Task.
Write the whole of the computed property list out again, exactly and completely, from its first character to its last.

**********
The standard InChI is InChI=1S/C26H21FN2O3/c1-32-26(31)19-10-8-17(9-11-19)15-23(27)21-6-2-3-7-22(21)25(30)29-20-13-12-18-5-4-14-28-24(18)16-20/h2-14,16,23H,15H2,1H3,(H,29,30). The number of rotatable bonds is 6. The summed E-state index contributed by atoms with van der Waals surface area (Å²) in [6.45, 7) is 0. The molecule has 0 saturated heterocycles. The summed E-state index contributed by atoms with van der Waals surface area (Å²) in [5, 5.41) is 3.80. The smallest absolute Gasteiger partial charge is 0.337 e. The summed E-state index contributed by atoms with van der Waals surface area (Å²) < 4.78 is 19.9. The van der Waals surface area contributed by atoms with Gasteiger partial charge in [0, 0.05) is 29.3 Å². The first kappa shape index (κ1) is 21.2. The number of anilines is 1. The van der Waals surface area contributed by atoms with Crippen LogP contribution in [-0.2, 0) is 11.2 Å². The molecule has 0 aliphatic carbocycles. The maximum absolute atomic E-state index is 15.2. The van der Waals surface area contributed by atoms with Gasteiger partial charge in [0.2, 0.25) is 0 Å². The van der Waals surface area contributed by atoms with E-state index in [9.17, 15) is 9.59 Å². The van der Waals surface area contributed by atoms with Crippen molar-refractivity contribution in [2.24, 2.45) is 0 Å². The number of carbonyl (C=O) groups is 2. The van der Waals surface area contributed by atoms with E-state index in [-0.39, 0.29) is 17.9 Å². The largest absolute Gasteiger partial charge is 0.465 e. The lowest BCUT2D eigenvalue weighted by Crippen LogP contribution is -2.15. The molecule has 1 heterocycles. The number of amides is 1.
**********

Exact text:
The standard InChI is InChI=1S/C26H21FN2O3/c1-32-26(31)19-10-8-17(9-11-19)15-23(27)21-6-2-3-7-22(21)25(30)29-20-13-12-18-5-4-14-28-24(18)16-20/h2-14,16,23H,15H2,1H3,(H,29,30). The number of rotatable bonds is 6. The summed E-state index contributed by atoms with van der Waals surface area (Å²) in [6.45, 7) is 0. The molecule has 0 saturated heterocycles. The summed E-state index contributed by atoms with van der Waals surface area (Å²) in [5, 5.41) is 3.80. The smallest absolute Gasteiger partial charge is 0.337 e. The summed E-state index contributed by atoms with van der Waals surface area (Å²) < 4.78 is 19.9. The van der Waals surface area contributed by atoms with Gasteiger partial charge in [0, 0.05) is 29.3 Å². The first kappa shape index (κ1) is 21.2. The number of anilines is 1. The van der Waals surface area contributed by atoms with Crippen LogP contribution in [-0.2, 0) is 11.2 Å². The molecule has 0 aliphatic carbocycles. The maximum absolute atomic E-state index is 15.2. The van der Waals surface area contributed by atoms with Gasteiger partial charge in [0.2, 0.25) is 0 Å². The van der Waals surface area contributed by atoms with E-state index in [9.17, 15) is 9.59 Å². The van der Waals surface area contributed by atoms with Crippen molar-refractivity contribution in [2.24, 2.45) is 0 Å². The number of carbonyl (C=O) groups is 2. The van der Waals surface area contributed by atoms with E-state index in [-0.39, 0.29) is 17.9 Å². The largest absolute Gasteiger partial charge is 0.465 e. The lowest BCUT2D eigenvalue weighted by Crippen LogP contribution is -2.15. The molecule has 1 heterocycles. The number of amides is 1.